Scott was interested in going to the candle maker’s shop, however they weren’t open yet – so we took a walk to another cache. It wasn’t apparent how to get there from Main Road, so we ventured into some of the back streets of Hahndorf (yes – there were some!). I must say the stone buildings and autumn leaves were most fetching. Of course I decided I’d get the cache first and take photos later, however once we were at the cache site it was apparent that there was easy pedestrian access over a creek,so we didn’t pass that way again. By now the candle maker was open, so we looked around, I spent quite a bit of time petting the dogs and wondering what Lottie was doing. (Most likely she was busy watching Naomi’s budgies.) In the end we wound up getting two stained glass/ Moroccan-ish candle holders. As our major purchases at Ikea the day before had been a candelabra and a lamp, we decided to name our trip the Luminosity Tour.
With our Hahn now truly Dorfed (Am I the only person who seems to think this town name translates to something like ‘Chicken Village’ and is therefore rather comical? Sorry Captain Dirk Hahn.), we were ready to head on. We had no plans other than to make it to Tanunda, where I’d booked our accommodation for the night. So I just told the GPSr to head there and we just drove and picked up caches as we came across them. We were driving through hilly, agricultural land. In the rain. Occasionally the rain would REALLY pelt down – usually when I was headed to a geocache and had left my Gortex in the car. But the drive was pleasant and beautiful. A bit rainy to photograph well; lots of raindrops on the windscreen and sideways rain when outside the car!
We arrived in Tanunda in early afternoon. Nothing exciting food-wise struck us in town, so we headed out to Maggie Beer’s, which Scott had visited on his brief trip to South Australia in November. We had a pleasant lunch of yummy nibbles – a collection of pates, chutneys, cheeses, breads, etc. with quality coffee. Her farm shop has views over an artificial dam, which I’m sure is gorgeous in sunny weather but which looked grey and cold and made our seats indoors all the more cosy. We headed on after tasting her other products and after I took a silly number of photos of peacocks and different varieties of pheasants.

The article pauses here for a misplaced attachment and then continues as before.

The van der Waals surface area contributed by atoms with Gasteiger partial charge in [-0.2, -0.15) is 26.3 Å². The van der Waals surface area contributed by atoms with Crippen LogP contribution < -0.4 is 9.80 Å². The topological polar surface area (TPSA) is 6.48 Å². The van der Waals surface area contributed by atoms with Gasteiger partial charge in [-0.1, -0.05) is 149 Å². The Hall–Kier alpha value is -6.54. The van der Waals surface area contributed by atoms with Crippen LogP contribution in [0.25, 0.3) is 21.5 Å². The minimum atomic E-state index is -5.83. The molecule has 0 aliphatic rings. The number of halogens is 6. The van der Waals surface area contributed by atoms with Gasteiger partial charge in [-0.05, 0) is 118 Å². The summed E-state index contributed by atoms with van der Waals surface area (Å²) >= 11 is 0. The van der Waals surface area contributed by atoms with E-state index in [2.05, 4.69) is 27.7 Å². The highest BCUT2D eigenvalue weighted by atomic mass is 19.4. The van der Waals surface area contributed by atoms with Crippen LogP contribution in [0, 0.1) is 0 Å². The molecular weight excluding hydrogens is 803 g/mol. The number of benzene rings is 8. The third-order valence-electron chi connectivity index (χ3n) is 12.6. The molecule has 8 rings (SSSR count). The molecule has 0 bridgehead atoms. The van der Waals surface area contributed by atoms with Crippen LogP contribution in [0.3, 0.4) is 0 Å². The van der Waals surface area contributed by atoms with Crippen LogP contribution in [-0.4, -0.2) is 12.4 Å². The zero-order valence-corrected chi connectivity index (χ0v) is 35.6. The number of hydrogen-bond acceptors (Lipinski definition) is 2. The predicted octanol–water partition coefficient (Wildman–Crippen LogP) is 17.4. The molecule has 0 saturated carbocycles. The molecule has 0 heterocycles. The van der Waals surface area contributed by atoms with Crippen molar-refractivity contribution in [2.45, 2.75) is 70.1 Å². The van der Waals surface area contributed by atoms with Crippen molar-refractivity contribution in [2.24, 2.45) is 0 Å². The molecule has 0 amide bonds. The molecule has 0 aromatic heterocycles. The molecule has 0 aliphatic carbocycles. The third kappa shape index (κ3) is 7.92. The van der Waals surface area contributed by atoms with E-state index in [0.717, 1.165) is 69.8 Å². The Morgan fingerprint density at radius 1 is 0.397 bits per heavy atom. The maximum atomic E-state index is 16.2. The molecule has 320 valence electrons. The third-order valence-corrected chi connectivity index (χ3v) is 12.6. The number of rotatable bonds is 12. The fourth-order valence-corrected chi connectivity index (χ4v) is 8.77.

When Scott was last in South Australia, he and his brother-in-law and sister took their mum on a wine tasting bus trip to the Barossa. Scott’s favourite winery was Langmeil, not just for their delicious wine but also because he was impressed by their vines – some of the oldest in the world. When we first arrived at the winery, Scott took me on a walk to see the old vines.
Since we were at a winery, we did some wine tasting. Tough job and all that. It was great. Not only were the wines delicious, but it was cold and wet outside and warm and cosy inside. Our favourites were the Blacksmith Cabernet, Orphan Bank Shiraz, and The Freedom 1843 Shiraz. It was a bit cold to get too excited about white, but the Eden Valley Riesling was nice too. Scott got 2 bottles of the old vines wine, one Orphan Bank and one Freedom. We didn’t want to get any more and have to carry it back on the flight home.